[messaging] Value of deniability

Alaric Snell-Pym alaric at snell-pym.org.uk
Fri Dec 12 08:47:58 PST 2014

On 12/12/14 15:57, moderncrypto at mkern.fastmail.fm wrote:

> My original point was that the practical usefulness of this could be
> increased by surfacing it in the UI and allowing users to actually
> create false records. After the (lack of) examples brought forward in
> this thread of how this would actually create a significantly increased
> beneficial outcome in practice, compared to the complexities and
> confusion it likely introduces for the user, I'm no longer sure this is
> a good idea.


Now, I'm all for obscure safety properties being added to things on the
offchance that they might make life slightly harder for a very specific
kind of attacker - *if they're free*.

So what's the cost of "deniability"?

Added complexity in the protocols and their implementations?

Increased message sizes, more delays in communication?

More things that can break?

Any weakening of other security properties?

Adding burdens to users?

Confusing users?

If there's no/negligible cost to it, then sure, why not!

But if two products to do the same thing, one with deniability and one
without, sit side by side, are there situations where you'd prefer to
use the non-deniable product?

I think Eleanor is raising a good point that the users need to be
thought about more centrally, however.

Imagine a non-technical user with a goal we might be able to help with.
Such as, "Talking securely to my friend Bob who I occasionally meet in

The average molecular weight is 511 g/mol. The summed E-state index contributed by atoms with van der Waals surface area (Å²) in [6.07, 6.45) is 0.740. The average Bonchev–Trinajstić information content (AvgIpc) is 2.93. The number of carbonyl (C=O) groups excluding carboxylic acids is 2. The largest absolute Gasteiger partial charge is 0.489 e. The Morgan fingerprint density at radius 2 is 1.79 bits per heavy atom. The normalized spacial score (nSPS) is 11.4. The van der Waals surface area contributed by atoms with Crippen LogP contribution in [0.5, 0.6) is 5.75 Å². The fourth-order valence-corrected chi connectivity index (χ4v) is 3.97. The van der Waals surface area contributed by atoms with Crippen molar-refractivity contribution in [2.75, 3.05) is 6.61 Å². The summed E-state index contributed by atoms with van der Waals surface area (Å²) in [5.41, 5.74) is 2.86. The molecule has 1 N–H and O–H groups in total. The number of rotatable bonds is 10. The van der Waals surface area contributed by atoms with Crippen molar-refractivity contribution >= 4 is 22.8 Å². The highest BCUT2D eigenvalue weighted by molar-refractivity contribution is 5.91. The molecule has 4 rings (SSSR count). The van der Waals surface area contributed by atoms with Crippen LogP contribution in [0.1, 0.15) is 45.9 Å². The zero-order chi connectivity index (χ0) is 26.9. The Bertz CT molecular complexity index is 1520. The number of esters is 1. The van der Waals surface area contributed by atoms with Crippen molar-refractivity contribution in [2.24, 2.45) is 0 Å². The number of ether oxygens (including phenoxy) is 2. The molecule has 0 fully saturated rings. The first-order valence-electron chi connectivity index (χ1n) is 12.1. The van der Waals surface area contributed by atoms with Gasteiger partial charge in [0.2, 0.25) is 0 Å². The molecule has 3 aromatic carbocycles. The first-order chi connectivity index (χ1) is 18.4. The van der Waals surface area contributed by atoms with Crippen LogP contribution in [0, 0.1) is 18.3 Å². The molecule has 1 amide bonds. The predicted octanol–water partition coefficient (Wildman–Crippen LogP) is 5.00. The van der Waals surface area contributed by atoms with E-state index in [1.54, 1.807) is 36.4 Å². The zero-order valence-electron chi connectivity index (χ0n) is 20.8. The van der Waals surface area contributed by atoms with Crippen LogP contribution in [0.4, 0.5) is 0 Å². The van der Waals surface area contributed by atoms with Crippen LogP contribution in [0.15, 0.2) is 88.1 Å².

the flesh but want to communicate with electronically for convenience,
without anybody being able to intercept or tamper with or forge our
communications without spending at least ten thousand dollars".

Or "Sending a tip to a widely-known journalist such that I can make sure
that they, and only they, get my message, and it's hard for them or
eavesdroppers to trace back to me, and only they can see the message;
and they don't know me, but I know them through reading their column".

Perhaps we need to write up such "use cases" and see what would help in
each of them... The latter, for instance, raises issues of how to make
sure only that journalist gets our message; clearly, we'll need to get
some sort of public key or fingerprint thereof, either published by the
journalist in some way that's hard to intercept, or through a directory
we can somehow trust; but it's a different problem to talking to my
friend Bob.

Designing mathematical techniques and exploring what they can do is, of
course, a vital activity, but I do suspect there's value in balancing it
with more analysis from the user's perspective, to produce requirements
we can use to drive our search for algorithms!

Alaric Snell-Pym

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